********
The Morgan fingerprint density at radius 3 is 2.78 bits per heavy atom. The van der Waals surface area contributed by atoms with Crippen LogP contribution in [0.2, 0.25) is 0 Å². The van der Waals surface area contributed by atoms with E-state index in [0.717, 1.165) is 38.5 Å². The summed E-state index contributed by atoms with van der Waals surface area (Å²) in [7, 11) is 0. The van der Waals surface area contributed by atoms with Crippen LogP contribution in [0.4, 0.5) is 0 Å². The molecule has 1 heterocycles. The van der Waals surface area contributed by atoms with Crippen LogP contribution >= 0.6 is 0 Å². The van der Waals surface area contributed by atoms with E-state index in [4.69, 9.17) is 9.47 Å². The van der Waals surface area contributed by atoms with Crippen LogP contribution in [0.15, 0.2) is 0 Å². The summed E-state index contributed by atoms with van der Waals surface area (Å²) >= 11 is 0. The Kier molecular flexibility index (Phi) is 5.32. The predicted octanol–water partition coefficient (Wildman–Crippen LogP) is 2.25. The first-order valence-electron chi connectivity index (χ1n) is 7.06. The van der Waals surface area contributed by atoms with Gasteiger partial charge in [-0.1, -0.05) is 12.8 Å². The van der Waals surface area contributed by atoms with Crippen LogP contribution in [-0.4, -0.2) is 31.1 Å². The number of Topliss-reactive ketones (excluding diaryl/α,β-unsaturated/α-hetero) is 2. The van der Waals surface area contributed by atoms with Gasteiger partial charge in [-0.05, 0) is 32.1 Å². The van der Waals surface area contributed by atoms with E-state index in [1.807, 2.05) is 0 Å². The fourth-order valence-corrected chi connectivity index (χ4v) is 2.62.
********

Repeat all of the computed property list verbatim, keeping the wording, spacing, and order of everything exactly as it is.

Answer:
The Morgan fingerprint density at radius 3 is 2.78 bits per heavy atom. The van der Waals surface area contributed by atoms with Crippen LogP contribution in [0.2, 0.25) is 0 Å². The van der Waals surface area contributed by atoms with E-state index in [0.717, 1.165) is 38.5 Å². The summed E-state index contributed by atoms with van der Waals surface area (Å²) in [7, 11) is 0. The van der Waals surface area contributed by atoms with Crippen LogP contribution in [0.4, 0.5) is 0 Å². The molecule has 1 heterocycles. The van der Waals surface area contributed by atoms with Crippen LogP contribution >= 0.6 is 0 Å². The van der Waals surface area contributed by atoms with E-state index in [4.69, 9.17) is 9.47 Å². The van der Waals surface area contributed by atoms with Crippen LogP contribution in [0.15, 0.2) is 0 Å². The summed E-state index contributed by atoms with van der Waals surface area (Å²) >= 11 is 0. The Kier molecular flexibility index (Phi) is 5.32. The predicted octanol–water partition coefficient (Wildman–Crippen LogP) is 2.25. The first-order valence-electron chi connectivity index (χ1n) is 7.06. The van der Waals surface area contributed by atoms with Gasteiger partial charge in [-0.1, -0.05) is 12.8 Å². The van der Waals surface area contributed by atoms with Crippen LogP contribution in [-0.4, -0.2) is 31.1 Å². The number of Topliss-reactive ketones (excluding diaryl/α,β-unsaturated/α-hetero) is 2. The van der Waals surface area contributed by atoms with Gasteiger partial charge in [-0.05, 0) is 32.1 Å². The van der Waals surface area contributed by atoms with E-state index in [1.807, 2.05) is 0 Å². The fourth-order valence-corrected chi connectivity index (χ4v) is 2.62.